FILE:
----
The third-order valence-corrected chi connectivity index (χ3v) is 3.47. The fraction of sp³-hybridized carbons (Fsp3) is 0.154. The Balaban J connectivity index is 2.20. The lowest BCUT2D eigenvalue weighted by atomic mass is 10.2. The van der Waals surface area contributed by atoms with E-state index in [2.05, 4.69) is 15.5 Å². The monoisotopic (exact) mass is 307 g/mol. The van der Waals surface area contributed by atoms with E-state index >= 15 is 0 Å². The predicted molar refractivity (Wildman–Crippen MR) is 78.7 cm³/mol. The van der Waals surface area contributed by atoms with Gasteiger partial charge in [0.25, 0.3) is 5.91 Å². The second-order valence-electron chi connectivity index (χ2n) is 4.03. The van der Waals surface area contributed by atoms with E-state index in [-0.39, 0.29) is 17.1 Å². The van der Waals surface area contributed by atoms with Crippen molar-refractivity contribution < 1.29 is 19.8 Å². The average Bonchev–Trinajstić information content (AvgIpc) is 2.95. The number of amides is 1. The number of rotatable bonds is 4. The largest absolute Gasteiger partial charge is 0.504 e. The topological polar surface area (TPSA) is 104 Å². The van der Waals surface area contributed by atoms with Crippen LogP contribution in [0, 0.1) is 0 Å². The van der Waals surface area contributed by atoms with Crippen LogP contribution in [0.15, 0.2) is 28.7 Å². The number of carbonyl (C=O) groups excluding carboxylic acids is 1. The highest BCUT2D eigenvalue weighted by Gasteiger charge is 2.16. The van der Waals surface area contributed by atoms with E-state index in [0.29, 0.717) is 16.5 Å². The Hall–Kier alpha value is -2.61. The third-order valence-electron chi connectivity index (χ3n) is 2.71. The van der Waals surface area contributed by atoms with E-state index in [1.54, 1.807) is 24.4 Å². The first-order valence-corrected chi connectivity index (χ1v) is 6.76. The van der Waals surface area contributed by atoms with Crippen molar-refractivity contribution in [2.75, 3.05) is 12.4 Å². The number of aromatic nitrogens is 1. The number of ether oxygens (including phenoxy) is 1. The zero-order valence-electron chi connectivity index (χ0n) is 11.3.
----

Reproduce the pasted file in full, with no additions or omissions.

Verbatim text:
The third-order valence-corrected chi connectivity index (χ3v) is 3.47. The fraction of sp³-hybridized carbons (Fsp3) is 0.154. The Balaban J connectivity index is 2.20. The lowest BCUT2D eigenvalue weighted by atomic mass is 10.2. The van der Waals surface area contributed by atoms with E-state index in [2.05, 4.69) is 15.5 Å². The monoisotopic (exact) mass is 307 g/mol. The van der Waals surface area contributed by atoms with E-state index >= 15 is 0 Å². The predicted molar refractivity (Wildman–Crippen MR) is 78.7 cm³/mol. The van der Waals surface area contributed by atoms with Gasteiger partial charge in [0.25, 0.3) is 5.91 Å². The second-order valence-electron chi connectivity index (χ2n) is 4.03. The van der Waals surface area contributed by atoms with E-state index in [-0.39, 0.29) is 17.1 Å². The van der Waals surface area contributed by atoms with Crippen molar-refractivity contribution < 1.29 is 19.8 Å². The average Bonchev–Trinajstić information content (AvgIpc) is 2.95. The number of amides is 1. The number of rotatable bonds is 4. The largest absolute Gasteiger partial charge is 0.504 e. The topological polar surface area (TPSA) is 104 Å². The van der Waals surface area contributed by atoms with Crippen LogP contribution in [0, 0.1) is 0 Å². The van der Waals surface area contributed by atoms with Crippen LogP contribution in [0.15, 0.2) is 28.7 Å². The number of carbonyl (C=O) groups excluding carboxylic acids is 1. The highest BCUT2D eigenvalue weighted by Gasteiger charge is 2.16. The van der Waals surface area contributed by atoms with E-state index in [0.29, 0.717) is 16.5 Å². The Hall–Kier alpha value is -2.61. The third-order valence-electron chi connectivity index (χ3n) is 2.71. The van der Waals surface area contributed by atoms with E-state index in [1.54, 1.807) is 24.4 Å². The first-order valence-corrected chi connectivity index (χ1v) is 6.76. The van der Waals surface area contributed by atoms with Crippen molar-refractivity contribution in [2.75, 3.05) is 12.4 Å². The number of aromatic nitrogens is 1. The number of ether oxygens (including phenoxy) is 1. The zero-order valence-electron chi connectivity index (χ0n) is 11.3.